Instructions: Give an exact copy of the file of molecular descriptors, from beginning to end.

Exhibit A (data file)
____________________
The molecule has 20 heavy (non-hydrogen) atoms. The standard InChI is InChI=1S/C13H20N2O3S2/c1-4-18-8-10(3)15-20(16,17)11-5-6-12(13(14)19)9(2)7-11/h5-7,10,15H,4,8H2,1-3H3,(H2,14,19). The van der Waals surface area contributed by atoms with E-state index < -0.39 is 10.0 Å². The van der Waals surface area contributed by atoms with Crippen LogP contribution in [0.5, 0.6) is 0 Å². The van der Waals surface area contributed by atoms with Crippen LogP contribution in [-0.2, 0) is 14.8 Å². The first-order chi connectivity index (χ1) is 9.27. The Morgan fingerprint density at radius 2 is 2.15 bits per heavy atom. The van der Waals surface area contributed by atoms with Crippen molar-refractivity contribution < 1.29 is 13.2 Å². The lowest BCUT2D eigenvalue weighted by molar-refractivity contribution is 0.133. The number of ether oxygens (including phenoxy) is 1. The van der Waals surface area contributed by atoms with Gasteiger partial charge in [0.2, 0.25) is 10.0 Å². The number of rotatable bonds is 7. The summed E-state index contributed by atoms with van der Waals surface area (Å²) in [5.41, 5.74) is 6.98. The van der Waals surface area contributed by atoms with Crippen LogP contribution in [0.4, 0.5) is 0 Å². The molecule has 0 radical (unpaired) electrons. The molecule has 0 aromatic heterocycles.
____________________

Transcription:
The molecule has 20 heavy (non-hydrogen) atoms. The standard InChI is InChI=1S/C13H20N2O3S2/c1-4-18-8-10(3)15-20(16,17)11-5-6-12(13(14)19)9(2)7-11/h5-7,10,15H,4,8H2,1-3H3,(H2,14,19). The van der Waals surface area contributed by atoms with E-state index < -0.39 is 10.0 Å². The van der Waals surface area contributed by atoms with Crippen LogP contribution in [0.5, 0.6) is 0 Å². The van der Waals surface area contributed by atoms with Crippen LogP contribution in [-0.2, 0) is 14.8 Å². The first-order chi connectivity index (χ1) is 9.27. The Morgan fingerprint density at radius 2 is 2.15 bits per heavy atom. The van der Waals surface area contributed by atoms with Crippen molar-refractivity contribution < 1.29 is 13.2 Å². The lowest BCUT2D eigenvalue weighted by molar-refractivity contribution is 0.133. The number of ether oxygens (including phenoxy) is 1. The van der Waals surface area contributed by atoms with Gasteiger partial charge in [0.2, 0.25) is 10.0 Å². The number of rotatable bonds is 7. The summed E-state index contributed by atoms with van der Waals surface area (Å²) in [5.41, 5.74) is 6.98. The van der Waals surface area contributed by atoms with Crippen LogP contribution in [0.4, 0.5) is 0 Å². The molecule has 0 radical (unpaired) electrons. The molecule has 0 aromatic heterocycles.